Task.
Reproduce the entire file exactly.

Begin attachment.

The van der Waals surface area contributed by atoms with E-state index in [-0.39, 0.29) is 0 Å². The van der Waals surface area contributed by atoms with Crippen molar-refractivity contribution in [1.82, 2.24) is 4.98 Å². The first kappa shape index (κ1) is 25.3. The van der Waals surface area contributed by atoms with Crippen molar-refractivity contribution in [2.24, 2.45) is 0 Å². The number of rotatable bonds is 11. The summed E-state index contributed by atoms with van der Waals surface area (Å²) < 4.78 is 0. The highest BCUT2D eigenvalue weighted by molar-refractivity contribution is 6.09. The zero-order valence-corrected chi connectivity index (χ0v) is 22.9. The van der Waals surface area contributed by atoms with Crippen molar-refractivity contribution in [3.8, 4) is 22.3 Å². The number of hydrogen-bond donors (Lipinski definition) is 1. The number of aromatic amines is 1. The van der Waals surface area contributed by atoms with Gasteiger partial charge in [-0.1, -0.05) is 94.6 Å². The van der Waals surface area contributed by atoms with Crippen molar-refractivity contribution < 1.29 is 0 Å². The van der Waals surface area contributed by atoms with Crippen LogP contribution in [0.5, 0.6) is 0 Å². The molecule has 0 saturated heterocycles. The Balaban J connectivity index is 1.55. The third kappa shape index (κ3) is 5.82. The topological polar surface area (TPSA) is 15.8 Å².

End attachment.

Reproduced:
The van der Waals surface area contributed by atoms with E-state index in [-0.39, 0.29) is 0 Å². The van der Waals surface area contributed by atoms with Crippen molar-refractivity contribution in [1.82, 2.24) is 4.98 Å². The first kappa shape index (κ1) is 25.3. The van der Waals surface area contributed by atoms with Crippen molar-refractivity contribution in [2.24, 2.45) is 0 Å². The number of rotatable bonds is 11. The summed E-state index contributed by atoms with van der Waals surface area (Å²) < 4.78 is 0. The highest BCUT2D eigenvalue weighted by molar-refractivity contribution is 6.09. The zero-order valence-corrected chi connectivity index (χ0v) is 22.9. The van der Waals surface area contributed by atoms with Crippen molar-refractivity contribution in [3.8, 4) is 22.3 Å². The number of hydrogen-bond donors (Lipinski definition) is 1. The number of aromatic amines is 1. The van der Waals surface area contributed by atoms with Gasteiger partial charge in [-0.1, -0.05) is 94.6 Å². The van der Waals surface area contributed by atoms with Crippen molar-refractivity contribution < 1.29 is 0 Å². The van der Waals surface area contributed by atoms with Crippen LogP contribution in [0.5, 0.6) is 0 Å². The molecule has 0 saturated heterocycles. The Balaban J connectivity index is 1.55. The third kappa shape index (κ3) is 5.82. The topological polar surface area (TPSA) is 15.8 Å².